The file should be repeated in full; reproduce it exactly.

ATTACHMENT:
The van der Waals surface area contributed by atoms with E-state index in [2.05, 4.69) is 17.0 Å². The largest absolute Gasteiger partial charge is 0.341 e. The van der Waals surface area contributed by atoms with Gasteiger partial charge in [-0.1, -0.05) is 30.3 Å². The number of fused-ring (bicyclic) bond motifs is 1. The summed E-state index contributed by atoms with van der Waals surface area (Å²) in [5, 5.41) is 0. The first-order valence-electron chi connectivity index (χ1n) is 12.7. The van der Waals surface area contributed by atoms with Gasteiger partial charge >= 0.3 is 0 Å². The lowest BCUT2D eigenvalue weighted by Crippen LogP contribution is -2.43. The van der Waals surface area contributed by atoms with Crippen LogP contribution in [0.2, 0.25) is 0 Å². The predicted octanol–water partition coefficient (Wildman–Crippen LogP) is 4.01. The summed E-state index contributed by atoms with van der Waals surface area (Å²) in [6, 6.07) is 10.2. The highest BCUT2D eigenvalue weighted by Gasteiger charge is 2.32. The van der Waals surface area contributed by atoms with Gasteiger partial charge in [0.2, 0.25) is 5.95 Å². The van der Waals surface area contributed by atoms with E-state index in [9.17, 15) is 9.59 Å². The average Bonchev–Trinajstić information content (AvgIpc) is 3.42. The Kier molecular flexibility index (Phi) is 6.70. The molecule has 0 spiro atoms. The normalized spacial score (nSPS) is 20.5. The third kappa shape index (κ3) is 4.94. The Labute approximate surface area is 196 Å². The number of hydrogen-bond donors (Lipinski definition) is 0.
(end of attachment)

The van der Waals surface area contributed by atoms with E-state index in [2.05, 4.69) is 17.0 Å². The largest absolute Gasteiger partial charge is 0.341 e. The van der Waals surface area contributed by atoms with Gasteiger partial charge in [-0.1, -0.05) is 30.3 Å². The number of fused-ring (bicyclic) bond motifs is 1. The summed E-state index contributed by atoms with van der Waals surface area (Å²) in [5, 5.41) is 0. The first-order valence-electron chi connectivity index (χ1n) is 12.7. The van der Waals surface area contributed by atoms with Gasteiger partial charge >= 0.3 is 0 Å². The lowest BCUT2D eigenvalue weighted by Crippen LogP contribution is -2.43. The van der Waals surface area contributed by atoms with Crippen LogP contribution in [0.2, 0.25) is 0 Å². The predicted octanol–water partition coefficient (Wildman–Crippen LogP) is 4.01. The summed E-state index contributed by atoms with van der Waals surface area (Å²) in [6, 6.07) is 10.2. The highest BCUT2D eigenvalue weighted by Gasteiger charge is 2.32. The van der Waals surface area contributed by atoms with Gasteiger partial charge in [0.2, 0.25) is 5.95 Å². The van der Waals surface area contributed by atoms with E-state index in [9.17, 15) is 9.59 Å². The average Bonchev–Trinajstić information content (AvgIpc) is 3.42. The Kier molecular flexibility index (Phi) is 6.70. The molecule has 0 spiro atoms. The normalized spacial score (nSPS) is 20.5. The third kappa shape index (κ3) is 4.94. The Labute approximate surface area is 196 Å². The number of hydrogen-bond donors (Lipinski definition) is 0.